The Observer: What would Frances Perkins do?

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By Ron McAllister

It is easy to think that life as we experience it today is much the same as it was decades ago but a little historical perspective shows that life in 2018 is very different from life, say in 1918. Imagine trading your life for that of your parents, grandparents or great grandparents. As an example, think about working conditions 100 years ago.

In 1918, there was no standard 40-hour work week, no minimum wage, no worker’s compensation, no unemployment insurance, no prohibition on child labor, no Social Security. All these initiatives (and more) came into existence as part of the New Deal of the 1930s; programs that have persisted for nearly 80 years.

These programs, along with the alphabet soup of agencies that helped end the Great Depression, were shaped by a woman closely identified with Maine — Frances Perkins, FDR’s Secretary of Labor from 1933 to 1945. Born in 1880 in Worcester, Massachusetts, Perkins became a social worker following graduation from Mount Holyoke College. She subsequently worked with the legendary Jane Addams of Hull House in Chicago, learning about the world of settlement houses and of the precarious lives of laboring people.

Frances Perkins witnessed the Triangle Shirtwaist Factory fire in New York City in 1911. She never forgot the working conditions that killed 146 mostly immigrant workers that day. Seeing young women hurl themselves from the windows of the burning factory had a profound effect on Perkins whose life had been relatively comfortable to the point.

Following his election in 1932, but before his inauguration, FDR invited Frances Perkins to be his Secretary of Labor. They had worked together in Albany when FDR was governor of New York. The president knew the vision, persistence and toughness that Perkins would bring to his cabinet.

She was the first woman ever appointed to a president’s cabinet and she faced widespread opposition from powerful men who did not like the idea of having any woman in power. But there was more than sexism at play in the headwinds Frances Perkins faced. Entrenched interests opposed her appointment and made her job harder than it would otherwise have been.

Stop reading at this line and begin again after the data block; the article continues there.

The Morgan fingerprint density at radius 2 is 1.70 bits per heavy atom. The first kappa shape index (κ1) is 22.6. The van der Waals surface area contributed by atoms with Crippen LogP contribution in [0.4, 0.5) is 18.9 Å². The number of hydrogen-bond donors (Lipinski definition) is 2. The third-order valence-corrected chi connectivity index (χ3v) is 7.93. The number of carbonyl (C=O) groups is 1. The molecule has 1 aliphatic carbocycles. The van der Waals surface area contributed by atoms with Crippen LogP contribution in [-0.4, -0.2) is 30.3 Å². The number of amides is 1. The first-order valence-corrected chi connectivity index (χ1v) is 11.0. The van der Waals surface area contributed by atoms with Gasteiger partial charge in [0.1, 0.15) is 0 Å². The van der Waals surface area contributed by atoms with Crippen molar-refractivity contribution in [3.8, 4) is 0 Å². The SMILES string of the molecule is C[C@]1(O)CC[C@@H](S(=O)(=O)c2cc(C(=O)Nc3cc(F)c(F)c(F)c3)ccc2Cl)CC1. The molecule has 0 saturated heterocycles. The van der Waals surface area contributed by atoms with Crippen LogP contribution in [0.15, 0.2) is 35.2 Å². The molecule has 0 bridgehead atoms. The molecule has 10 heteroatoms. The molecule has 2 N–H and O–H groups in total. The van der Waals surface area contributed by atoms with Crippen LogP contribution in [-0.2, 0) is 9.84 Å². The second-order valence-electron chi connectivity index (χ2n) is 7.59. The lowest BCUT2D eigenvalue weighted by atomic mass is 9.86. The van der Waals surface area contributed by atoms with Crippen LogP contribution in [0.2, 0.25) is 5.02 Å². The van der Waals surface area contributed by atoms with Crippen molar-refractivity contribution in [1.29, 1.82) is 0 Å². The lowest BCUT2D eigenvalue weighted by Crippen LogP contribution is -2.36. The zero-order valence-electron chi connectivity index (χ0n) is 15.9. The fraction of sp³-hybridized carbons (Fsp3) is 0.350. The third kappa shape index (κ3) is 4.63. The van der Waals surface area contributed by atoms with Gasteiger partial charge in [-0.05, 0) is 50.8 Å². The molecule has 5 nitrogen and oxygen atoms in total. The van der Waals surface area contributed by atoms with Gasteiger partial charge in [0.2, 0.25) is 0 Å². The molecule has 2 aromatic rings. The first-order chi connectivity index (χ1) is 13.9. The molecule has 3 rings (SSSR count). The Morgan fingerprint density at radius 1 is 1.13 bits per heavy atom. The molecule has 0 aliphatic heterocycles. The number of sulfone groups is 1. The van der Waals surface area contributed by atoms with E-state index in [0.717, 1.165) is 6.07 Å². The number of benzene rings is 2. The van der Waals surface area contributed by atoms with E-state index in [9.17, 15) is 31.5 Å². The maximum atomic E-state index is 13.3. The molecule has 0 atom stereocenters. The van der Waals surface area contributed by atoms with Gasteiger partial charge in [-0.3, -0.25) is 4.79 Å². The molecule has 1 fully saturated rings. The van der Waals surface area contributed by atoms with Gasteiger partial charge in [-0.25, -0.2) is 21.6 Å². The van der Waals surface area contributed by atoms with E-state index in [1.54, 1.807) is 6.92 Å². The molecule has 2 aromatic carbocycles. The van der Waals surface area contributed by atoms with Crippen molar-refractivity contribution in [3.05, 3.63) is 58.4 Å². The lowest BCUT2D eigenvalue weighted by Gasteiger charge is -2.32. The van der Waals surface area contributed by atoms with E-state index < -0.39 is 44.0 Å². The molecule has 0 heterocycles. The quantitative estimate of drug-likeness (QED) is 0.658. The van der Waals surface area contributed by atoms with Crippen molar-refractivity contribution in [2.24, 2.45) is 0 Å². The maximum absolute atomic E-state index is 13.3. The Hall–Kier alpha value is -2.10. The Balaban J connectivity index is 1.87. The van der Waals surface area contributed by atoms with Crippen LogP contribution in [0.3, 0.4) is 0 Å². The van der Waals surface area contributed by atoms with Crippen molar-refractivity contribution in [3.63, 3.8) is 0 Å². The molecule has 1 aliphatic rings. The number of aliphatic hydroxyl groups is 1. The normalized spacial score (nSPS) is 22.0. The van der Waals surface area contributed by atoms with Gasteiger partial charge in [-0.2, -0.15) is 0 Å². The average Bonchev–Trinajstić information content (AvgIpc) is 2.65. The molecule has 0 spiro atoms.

The Republican opposition she and FDR encountered in the 1930s when they were working on economic security measures like Social Security has not disappeared. The GOP remains hostile to progressive initiatives like Social Security as well as toward subsequent Perkins-inspired social programs like Medicare.

Echoes of New Deal-era Republican opposition also can be seen in Gov. Paul LePage’s resistance to increases in the minimum wage, to limits on child labor and to expanding Medicaid coverage. No fan of Perkins, in 2011 LePage removed a multi-panel mural from the Maine State House that featured her image.

I’m embarrassed to confess how little I knew about Secretary Perkins and her legacy. Much of what I learned followed a visit to the Frances Perkins Center in Damariscotta, Maine. The Perkins family summered in mid-coast Maine for many years. Frances grew up in Newcastle on the Damariscotta River. The Main Street Damariscotta museum dedicated to this remarkable woman is something I recommend. [See for details.]

According to Perkins’ biographer, Kirstin Downey (The Woman Behind the New Deal), Frances Perkins would only accept the president-elect’s cabinet offer if he agreed to let her pursue her progressive agenda. She had a long list of social welfare and labor policies she was eager to pursue. Over the course of her time at Labor, most of her major ideas were enacted with one glaring exception; something we still wrangle over today — universal health insurance.

Perkins pursued a national health insurance program because she could see the need for it. She was vilified in her pursuit but she fought for it relentlessly and if she were alive today, she’d still be fighting for it just as she would be fighting to preserve Social Security, one of the proudest achievements of her extraordinary career.

It is easy to think that life as we know it today is much the same as it will be decades from now but a little imagination suggests that life could be very different in 2118. Voters everywhere should be asking what is best for their families, their state and for their country. Each of us should ask ourselves: What would Frances Perkins do? I’ll tell you: she would be working to protect Social Security and to expand Medicare and Medicaid.

Ron McAllister is a sociologist and writer who lives in York.

ALERT: Due to the Novel Coronavirus (COVID-19) The Frances Perkins Center and Homestead are Temporarily Closed